Improving end-of-life care for ventricular assist devices (VAD) patients: paradox or protocol?
McGonigal P. Improving end-of-life care for ventricular assist devices (VAD) patients: paradox or protocol? Omega. 2013;67(1-2):161-6.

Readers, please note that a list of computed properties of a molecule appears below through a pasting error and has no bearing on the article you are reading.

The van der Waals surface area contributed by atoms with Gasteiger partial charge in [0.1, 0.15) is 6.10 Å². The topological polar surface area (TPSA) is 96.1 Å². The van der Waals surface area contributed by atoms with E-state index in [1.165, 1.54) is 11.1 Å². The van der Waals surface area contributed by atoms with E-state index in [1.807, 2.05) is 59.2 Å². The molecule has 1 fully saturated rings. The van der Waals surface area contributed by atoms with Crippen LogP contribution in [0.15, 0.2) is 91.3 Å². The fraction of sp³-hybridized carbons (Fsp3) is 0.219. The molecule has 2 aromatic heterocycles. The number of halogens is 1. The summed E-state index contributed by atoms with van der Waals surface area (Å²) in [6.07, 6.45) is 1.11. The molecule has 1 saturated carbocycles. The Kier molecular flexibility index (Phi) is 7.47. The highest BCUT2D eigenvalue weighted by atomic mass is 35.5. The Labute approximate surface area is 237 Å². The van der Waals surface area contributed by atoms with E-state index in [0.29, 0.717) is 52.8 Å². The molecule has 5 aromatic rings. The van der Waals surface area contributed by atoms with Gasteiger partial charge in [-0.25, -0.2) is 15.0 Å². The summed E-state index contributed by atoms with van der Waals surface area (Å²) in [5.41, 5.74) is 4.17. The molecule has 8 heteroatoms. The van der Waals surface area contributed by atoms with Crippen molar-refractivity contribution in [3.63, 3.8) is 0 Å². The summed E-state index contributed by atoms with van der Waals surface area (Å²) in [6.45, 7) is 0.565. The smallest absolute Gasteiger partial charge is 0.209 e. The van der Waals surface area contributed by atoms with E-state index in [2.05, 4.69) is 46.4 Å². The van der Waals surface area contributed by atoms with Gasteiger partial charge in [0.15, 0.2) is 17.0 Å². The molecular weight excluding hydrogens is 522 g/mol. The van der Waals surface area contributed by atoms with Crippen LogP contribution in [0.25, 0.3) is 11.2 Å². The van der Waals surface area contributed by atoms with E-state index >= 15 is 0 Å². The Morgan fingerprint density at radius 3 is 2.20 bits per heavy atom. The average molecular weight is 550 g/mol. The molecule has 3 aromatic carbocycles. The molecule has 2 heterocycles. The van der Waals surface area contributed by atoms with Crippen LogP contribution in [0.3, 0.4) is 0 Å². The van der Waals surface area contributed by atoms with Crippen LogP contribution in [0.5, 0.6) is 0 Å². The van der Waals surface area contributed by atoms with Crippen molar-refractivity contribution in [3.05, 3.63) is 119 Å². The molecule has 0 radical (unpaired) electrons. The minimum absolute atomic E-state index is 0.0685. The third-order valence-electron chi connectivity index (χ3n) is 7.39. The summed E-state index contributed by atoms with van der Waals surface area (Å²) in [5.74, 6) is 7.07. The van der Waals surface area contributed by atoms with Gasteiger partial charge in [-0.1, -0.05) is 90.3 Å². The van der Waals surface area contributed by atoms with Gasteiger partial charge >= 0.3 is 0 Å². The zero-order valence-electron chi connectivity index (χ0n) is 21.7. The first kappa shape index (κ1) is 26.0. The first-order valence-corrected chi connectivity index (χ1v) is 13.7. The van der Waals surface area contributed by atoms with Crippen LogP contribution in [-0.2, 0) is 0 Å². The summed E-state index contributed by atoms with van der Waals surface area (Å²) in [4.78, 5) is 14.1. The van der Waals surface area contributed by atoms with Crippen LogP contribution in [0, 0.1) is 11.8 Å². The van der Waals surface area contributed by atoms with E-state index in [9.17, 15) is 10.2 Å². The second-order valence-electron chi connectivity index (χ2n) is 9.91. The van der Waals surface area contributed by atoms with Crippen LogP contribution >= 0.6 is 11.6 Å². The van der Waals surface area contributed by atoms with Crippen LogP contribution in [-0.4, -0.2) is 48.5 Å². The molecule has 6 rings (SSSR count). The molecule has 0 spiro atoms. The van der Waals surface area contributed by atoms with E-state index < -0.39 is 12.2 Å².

When a person consents to have a ventricular assist device (VAD) implanted in one's heart, the intention is to extend life toward a new heart or toward more time. Complications may develop followed by frequent hospital admissions-most often in an intensive care unit (ICU) setting-rendering a transplant a distant reality and to discontinue the device means certain death. Emotional support for patient and family is critical. Regardless of the original goal for the device, palliative care provides assistance in communication, goal setting, and symptom management and yet its consultation is often more for brink-of-death care than end-of-life care provided at the time of diagnosis of a life-threatening disease such as heart failure. This study examined the recent deaths of hospitalized patients with VADs and the use of the palliative care service. Understanding the benefit and timing of palliative care for VAD patients-particularly in the ICU setting--may improve the end-of-life experience for patients, families, and healthcare providers.